In early June, UncoverDC reported on a group of twenty-seven scientists, clinicians, and patient advocates, who submitted a formal “Citizen Petition” with the United States Food and Drug Administration (FDA), requesting the agency to halt any consideration of a “full approval” of COVID-19 vaccines. On July 5th, the group submitted an amended petition on behalf of CAALM, the Coalition Advocating for Adequately Licensed Medicines. The move will allow CAALM, which is the updated name of the original 27 signatories, to pursue other potential avenues in addition to the FDA Petition.
Hi folks, we submitted our original petition for legal reasons but please stop by and check out our new digs: Citizen Petition from Coalition Advocating for Adequately Licensed Medicines (CAALM) t.co/E323GdI2sZ
— DoctorSense (@DoctorSense1) July 29, 2021
The Message Remains the Same
The group’s message to the FDA of “slow down and get the science right—there is no legitimate reason to hurry to grant a license to a coronavirus vaccine” remains the same. The petition points out that the Food and Drug Administration (FDA) has granted Emergency Use Authorizations (EUAs) to three COVID-19 vaccines (Pfizer, Moderna, and Johnson & Johnson), enabling accelerated and widespread vaccine rollout across the country. With no pre-set expiration date, the EUA’s can continue to be lawfully distributed even after a future date when there is no longer a public health emergency.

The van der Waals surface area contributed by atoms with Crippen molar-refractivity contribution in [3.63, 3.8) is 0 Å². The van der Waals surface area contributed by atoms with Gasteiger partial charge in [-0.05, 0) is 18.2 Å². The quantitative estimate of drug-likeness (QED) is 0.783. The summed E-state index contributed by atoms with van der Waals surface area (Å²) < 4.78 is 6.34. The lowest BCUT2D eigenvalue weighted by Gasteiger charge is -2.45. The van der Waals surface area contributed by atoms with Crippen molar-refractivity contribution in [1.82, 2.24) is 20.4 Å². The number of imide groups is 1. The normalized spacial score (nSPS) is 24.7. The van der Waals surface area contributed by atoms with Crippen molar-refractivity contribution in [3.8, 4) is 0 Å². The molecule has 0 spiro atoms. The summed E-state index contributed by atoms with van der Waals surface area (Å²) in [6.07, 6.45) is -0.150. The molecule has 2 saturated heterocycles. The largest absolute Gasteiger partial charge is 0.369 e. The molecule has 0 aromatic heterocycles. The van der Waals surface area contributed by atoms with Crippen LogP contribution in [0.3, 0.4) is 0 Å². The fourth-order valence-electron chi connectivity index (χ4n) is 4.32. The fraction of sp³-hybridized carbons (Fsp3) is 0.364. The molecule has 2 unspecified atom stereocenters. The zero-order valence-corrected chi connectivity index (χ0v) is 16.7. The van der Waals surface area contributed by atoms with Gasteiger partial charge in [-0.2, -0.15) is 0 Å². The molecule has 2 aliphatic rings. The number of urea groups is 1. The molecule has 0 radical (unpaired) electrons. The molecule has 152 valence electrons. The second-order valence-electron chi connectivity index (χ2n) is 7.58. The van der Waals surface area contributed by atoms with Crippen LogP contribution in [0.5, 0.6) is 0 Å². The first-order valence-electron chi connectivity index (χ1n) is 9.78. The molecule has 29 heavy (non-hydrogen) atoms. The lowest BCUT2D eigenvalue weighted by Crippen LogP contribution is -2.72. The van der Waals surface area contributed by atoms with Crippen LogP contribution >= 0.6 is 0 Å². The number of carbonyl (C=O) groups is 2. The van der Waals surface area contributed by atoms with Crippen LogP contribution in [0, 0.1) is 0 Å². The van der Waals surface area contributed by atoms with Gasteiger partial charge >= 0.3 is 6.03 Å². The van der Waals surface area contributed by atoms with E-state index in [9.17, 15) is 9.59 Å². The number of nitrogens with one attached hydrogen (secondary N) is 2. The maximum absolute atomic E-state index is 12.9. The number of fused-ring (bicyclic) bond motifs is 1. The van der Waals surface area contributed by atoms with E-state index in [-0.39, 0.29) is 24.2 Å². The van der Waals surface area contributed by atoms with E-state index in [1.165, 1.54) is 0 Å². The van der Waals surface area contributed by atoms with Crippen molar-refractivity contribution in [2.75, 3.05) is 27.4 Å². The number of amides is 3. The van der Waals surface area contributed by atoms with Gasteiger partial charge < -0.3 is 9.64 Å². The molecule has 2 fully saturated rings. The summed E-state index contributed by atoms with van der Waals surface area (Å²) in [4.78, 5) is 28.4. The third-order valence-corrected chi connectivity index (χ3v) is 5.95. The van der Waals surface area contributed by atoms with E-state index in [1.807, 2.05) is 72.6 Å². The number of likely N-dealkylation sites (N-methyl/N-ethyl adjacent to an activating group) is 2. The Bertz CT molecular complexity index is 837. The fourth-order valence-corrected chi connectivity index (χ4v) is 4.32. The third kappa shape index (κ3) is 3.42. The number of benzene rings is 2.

CAALM reasserts its belief that the FDA should not “prematurely grant a license to any COVID-19 vaccine until all necessary efficacy and safety studies are completed, and substantial evidence demonstrates the benefits of an individual COVID-19 vaccine product outweigh the harms for the indicated, recipient population.” Of concern is that, despite the fact COVID-19 “vaccine” products have only been administered for approximately seven months, at least two vaccine manufacturers now seek licensure (approval) and have submitted Biologics License Applications (BLAs). Other manufacturers have indicated they will follow suit, as well as seek EUAs “for additional pediatric populations.”